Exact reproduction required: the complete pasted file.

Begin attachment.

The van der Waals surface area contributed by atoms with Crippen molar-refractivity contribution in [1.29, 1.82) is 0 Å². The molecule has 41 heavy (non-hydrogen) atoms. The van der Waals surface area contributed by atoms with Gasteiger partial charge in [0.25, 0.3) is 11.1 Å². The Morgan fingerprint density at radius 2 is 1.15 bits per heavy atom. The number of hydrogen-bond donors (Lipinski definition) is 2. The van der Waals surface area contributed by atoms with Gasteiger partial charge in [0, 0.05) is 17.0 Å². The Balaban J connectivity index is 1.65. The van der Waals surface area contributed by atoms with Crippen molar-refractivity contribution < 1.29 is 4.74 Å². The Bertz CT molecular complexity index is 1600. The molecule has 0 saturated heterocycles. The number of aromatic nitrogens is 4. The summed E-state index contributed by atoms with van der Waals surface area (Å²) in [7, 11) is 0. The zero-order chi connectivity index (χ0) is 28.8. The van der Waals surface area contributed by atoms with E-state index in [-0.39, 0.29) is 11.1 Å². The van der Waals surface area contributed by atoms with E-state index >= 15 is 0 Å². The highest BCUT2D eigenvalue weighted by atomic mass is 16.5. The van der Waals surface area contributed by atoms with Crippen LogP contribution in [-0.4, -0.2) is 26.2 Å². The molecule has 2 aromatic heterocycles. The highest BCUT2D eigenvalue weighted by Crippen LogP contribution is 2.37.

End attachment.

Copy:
The van der Waals surface area contributed by atoms with Crippen molar-refractivity contribution in [1.29, 1.82) is 0 Å². The molecule has 41 heavy (non-hydrogen) atoms. The van der Waals surface area contributed by atoms with Gasteiger partial charge in [0.25, 0.3) is 11.1 Å². The Morgan fingerprint density at radius 2 is 1.15 bits per heavy atom. The number of hydrogen-bond donors (Lipinski definition) is 2. The van der Waals surface area contributed by atoms with Gasteiger partial charge in [0, 0.05) is 17.0 Å². The Balaban J connectivity index is 1.65. The van der Waals surface area contributed by atoms with Crippen molar-refractivity contribution < 1.29 is 4.74 Å². The Bertz CT molecular complexity index is 1600. The molecule has 0 saturated heterocycles. The number of aromatic nitrogens is 4. The summed E-state index contributed by atoms with van der Waals surface area (Å²) in [7, 11) is 0. The zero-order chi connectivity index (χ0) is 28.8. The van der Waals surface area contributed by atoms with E-state index in [-0.39, 0.29) is 11.1 Å². The van der Waals surface area contributed by atoms with E-state index >= 15 is 0 Å². The highest BCUT2D eigenvalue weighted by atomic mass is 16.5. The van der Waals surface area contributed by atoms with Crippen LogP contribution in [-0.4, -0.2) is 26.2 Å². The molecule has 2 aromatic heterocycles. The highest BCUT2D eigenvalue weighted by Crippen LogP contribution is 2.37.